Why up-to-date skipping works bad?


(Grigory Nazarov) #1

This is my build.gradle file

ext.testFileName = 'lol.txt'
ext.testFile = file(ext.testFileName)
  task writeA {
    inputs.file testFile
    outputs.file testFile
    doLast {
        def cout = new OutputStreamWriter(new FileOutputStream(testFile))
        cout.println('A')
        cout.flush()
    }
}
  task writeB {
    inputs.file testFile
    outputs.file testFile
    doLast {
        def cout = new OutputStreamWriter(new FileOutputStream(testFile))
        cout.println('B')
        cout.flush()
    }
}

When I run

gradle writeA writeB

for the first time it works as expected:

:writeA
:writeB
  BUILD SUCCESSFUL

For the second time its output is:

:writeA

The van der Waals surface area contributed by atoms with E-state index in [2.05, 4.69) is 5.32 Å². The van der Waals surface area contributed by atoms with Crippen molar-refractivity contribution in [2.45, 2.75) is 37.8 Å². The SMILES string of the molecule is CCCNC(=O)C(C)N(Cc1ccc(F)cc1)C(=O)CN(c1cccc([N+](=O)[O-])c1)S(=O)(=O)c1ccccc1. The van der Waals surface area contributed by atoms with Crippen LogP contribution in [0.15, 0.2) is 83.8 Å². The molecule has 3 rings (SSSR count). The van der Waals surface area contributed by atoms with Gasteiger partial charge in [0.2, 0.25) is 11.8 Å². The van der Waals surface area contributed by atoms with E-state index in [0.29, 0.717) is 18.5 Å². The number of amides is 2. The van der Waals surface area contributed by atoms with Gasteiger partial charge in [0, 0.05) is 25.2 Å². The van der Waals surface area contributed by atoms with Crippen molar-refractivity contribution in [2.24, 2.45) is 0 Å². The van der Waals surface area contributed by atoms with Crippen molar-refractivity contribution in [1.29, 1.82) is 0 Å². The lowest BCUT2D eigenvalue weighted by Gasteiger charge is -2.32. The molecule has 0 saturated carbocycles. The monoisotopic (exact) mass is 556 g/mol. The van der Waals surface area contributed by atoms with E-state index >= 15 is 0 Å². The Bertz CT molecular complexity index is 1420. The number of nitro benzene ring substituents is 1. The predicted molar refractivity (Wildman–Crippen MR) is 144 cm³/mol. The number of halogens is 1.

:writeB UP-TO-DATE
  BUILD SUCCESSFUL

And for the others:

:writeA UP-TO-DATE
:writeB UP-TO-DATE
  BUILD SUCCESSFUL

Now file ‘lol.txt’ contains ‘A’. But I expected ‘B’. And no UP-TO-DATE, of course. What am I doing wrong?


(davidmichaelkarr) #2

Someone else might be able to give you technical reasons why this is behaving the way it is. However, I can’t imagine that Gradle can make any intelligent decision about “up to date” for a task that both reads and writes the same file. In addition, you not only have one task doing this, you have TWO tasks, both reading and writing the same file.

I don’t believe that tasks should read and write the same file, and I don’t think that multiple tasks should write to the same file.


(Grigory Nazarov) #3

Actually, behavior, described in User Guide, must handle this situation graceful. Of course, it’s a strange example, but Gradle also fails in much more simple situations. I used this variant because I see no way to implement this up-to-date check to get such results. This means, I can’t imagine why ‘writeB’ task is executed only once, for example. No bugs such as ‘Okay, let’s check all files before any task execution’ or ‘Omg, I’ve checked this file already, I think it’s up-to-date for all tasks’ can lead to this surprising actions.